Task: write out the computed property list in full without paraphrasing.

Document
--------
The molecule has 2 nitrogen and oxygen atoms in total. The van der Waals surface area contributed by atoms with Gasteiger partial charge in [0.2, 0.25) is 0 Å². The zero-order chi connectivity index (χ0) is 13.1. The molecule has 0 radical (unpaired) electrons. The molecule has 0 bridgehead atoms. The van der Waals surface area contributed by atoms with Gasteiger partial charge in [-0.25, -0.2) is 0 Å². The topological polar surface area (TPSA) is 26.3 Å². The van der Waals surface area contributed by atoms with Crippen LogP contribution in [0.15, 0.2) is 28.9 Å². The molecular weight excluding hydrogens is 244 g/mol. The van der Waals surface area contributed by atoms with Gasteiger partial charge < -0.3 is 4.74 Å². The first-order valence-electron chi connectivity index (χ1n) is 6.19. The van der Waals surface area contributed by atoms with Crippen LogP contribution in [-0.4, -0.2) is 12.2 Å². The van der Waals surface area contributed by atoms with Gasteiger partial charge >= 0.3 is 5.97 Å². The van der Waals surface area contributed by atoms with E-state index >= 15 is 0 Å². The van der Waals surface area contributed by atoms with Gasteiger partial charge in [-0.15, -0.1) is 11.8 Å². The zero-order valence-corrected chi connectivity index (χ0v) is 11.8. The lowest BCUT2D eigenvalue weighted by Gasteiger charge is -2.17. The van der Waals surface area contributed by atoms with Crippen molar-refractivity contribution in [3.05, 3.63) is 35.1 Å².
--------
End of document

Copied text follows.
The molecule has 2 nitrogen and oxygen atoms in total. The van der Waals surface area contributed by atoms with Gasteiger partial charge in [0.2, 0.25) is 0 Å². The zero-order chi connectivity index (χ0) is 13.1. The molecule has 0 radical (unpaired) electrons. The molecule has 0 bridgehead atoms. The van der Waals surface area contributed by atoms with Gasteiger partial charge in [-0.25, -0.2) is 0 Å². The topological polar surface area (TPSA) is 26.3 Å². The van der Waals surface area contributed by atoms with Crippen LogP contribution in [0.15, 0.2) is 28.9 Å². The molecular weight excluding hydrogens is 244 g/mol. The van der Waals surface area contributed by atoms with Gasteiger partial charge < -0.3 is 4.74 Å². The first-order valence-electron chi connectivity index (χ1n) is 6.19. The van der Waals surface area contributed by atoms with Crippen LogP contribution in [-0.4, -0.2) is 12.2 Å². The van der Waals surface area contributed by atoms with Gasteiger partial charge >= 0.3 is 5.97 Å². The van der Waals surface area contributed by atoms with E-state index >= 15 is 0 Å². The van der Waals surface area contributed by atoms with Gasteiger partial charge in [-0.15, -0.1) is 11.8 Å². The zero-order valence-corrected chi connectivity index (χ0v) is 11.8. The lowest BCUT2D eigenvalue weighted by Gasteiger charge is -2.17. The van der Waals surface area contributed by atoms with Crippen molar-refractivity contribution in [3.05, 3.63) is 35.1 Å².